WILFRIED ZAHA has been hailed for saving lives in his native Ivory Coast.
The Crystal Palace star, 27, was praised for offering free accommodation to NHS frontline staff battling the coronavirus crisis in 50 apartments across London.
But back in his home country, his self-titled charity and Tomorrow Hope orphanage – both of which are funded by ten per cent of his £130,000 weekly wage – are doing laudable work too.
The Wilfried Zaha Foundation normally helps the elderly in remote parts of the country, aids women who have lost their partners get back on their feet and teaches basic skills to disadvantaged youths.
But during the Covid-19 outbreak, it is helping as many people as possible get by after shops and schools were closed during the country’s current lockdown.
Trucks stocked with £60,000 worth of essentials including rice, tomatoes, cooking oil, soap and clothes have been distributing them for free to those in need across the country over the last month.
In the last week the foundation’s seven-strong team led by older brother Carin Zaha have been going to people’s houses to inform them how to stay safe in the face of Covid-19, with advice on washing hands and covering noses when sneezing.
Those sanitising techniques are also being stringently employed at the orphanage, which is currently shielding its 31 children – aged from babies to a 16-year-old – from visitors.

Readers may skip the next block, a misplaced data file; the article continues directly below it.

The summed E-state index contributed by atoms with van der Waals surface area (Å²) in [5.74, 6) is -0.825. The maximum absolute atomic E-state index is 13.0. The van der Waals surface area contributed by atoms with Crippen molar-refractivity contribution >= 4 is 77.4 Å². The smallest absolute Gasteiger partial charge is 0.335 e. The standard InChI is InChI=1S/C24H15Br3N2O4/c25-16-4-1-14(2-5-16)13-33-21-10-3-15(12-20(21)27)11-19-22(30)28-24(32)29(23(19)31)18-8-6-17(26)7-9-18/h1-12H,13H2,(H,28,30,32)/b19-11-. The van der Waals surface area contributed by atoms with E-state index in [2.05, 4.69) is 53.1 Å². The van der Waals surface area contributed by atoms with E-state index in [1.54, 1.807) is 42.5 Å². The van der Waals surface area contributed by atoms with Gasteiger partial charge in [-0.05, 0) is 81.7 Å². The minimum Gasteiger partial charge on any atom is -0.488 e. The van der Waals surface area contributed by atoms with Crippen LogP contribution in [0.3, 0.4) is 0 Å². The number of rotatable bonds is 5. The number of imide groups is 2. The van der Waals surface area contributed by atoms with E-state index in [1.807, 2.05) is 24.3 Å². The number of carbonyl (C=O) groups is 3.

Zaha’s older sister Carine, who runs the orphanage, said: “We know it’s from the donation Wilfried is doing that all this is possible.
“It means life at this time.
“Being a mother myself and having so many orphans under my care, imagine not having food? Especially when shops are closed.
“It’s helping save a lot of lives and we appreciate it a lot.”
Covid-19 has had relatively little impact on the Ivory Coast so far, with 480 reported infected cases and three deaths.
Yet only shops such as supermarkets remain open and there is a current curfew preventing people from going out between 9pm and 5am.
Carin, twin brother to Carine, added: “I’m so glad to be involved.
“You go round someone’s house and they say thank you just for giving them something to eat that day – but we’re giving a month’s worth. That’s a real winner.
“I’m so proud of Wilfried. In the football industry, from what I know, most players start foundations after their career. But as soon as he started playing, he wanted to do it.
“And people are so thankful. I thank God that he’s my little brother.”